The current state-of-the-art in nanotip synthesis relies on techniques that utilize elaborate precursor chemicals, catalysts, or vacuum conditions, and any combination thereof. To realize their ultimate potential, synthesized nanotips require simpler fabrication techniques that allow for control over their final nano-morphology. We present a unique, dry, catalyst-free, and ambient condition method for creating densely clustered, flower-like, sodium
oxide (Na2O) nanotips with controllable tip widths. Femtosecond laser ablation of a soda-lime glass substrate at a megahertz repetition rate, with nitrogen flow, was employed to generate nanotips with base and head widths as small as 100 and 20 nm respectively, and lengths as long as 10 μm. Control of the nanotip widths was demonstrated via laser dwell time with longer dwell times producing denser clusters of thinner nanotips. Energy dispersive X-ray analysis reveals that nanotip composition is Na2O. A new formation mechanism is proposed, involving an electrostatic effect between ionized nitrogen and polar Na2O. The synthesized nanotips may potentially be used in antibacterial and hydrogen storage applications.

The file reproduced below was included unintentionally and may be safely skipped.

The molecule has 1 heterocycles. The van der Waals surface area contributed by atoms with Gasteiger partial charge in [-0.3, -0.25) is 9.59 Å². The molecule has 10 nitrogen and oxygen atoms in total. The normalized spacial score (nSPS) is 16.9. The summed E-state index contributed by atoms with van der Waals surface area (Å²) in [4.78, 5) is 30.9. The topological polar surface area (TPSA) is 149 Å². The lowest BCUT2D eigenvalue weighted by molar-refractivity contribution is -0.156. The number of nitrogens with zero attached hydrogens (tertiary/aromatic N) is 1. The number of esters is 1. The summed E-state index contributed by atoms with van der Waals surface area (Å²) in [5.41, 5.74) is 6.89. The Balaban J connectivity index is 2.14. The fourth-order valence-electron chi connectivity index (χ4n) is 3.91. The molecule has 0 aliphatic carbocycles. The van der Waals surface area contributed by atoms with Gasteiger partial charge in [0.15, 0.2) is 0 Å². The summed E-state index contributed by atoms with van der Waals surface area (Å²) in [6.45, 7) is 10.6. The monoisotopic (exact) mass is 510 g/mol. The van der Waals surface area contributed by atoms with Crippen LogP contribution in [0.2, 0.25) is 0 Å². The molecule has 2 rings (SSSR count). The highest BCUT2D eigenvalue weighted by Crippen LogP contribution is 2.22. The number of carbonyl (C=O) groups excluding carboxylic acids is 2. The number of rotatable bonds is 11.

PACS: 81 Materials science; 81.07.-b nanoscale materials and structures: fabrication and characterization; 81.16.-c methods of micro- and nanofabrication and processing
Samarasekera, C., Tan, B., & Venkatakrishnan, K. (2012). Flower-like Na2O nanotip synthesis via femtosecond laser ablation of glass. Nanoscale Research Letters, 7(1), 1-9. doi:10.1186/1556-276X-7-404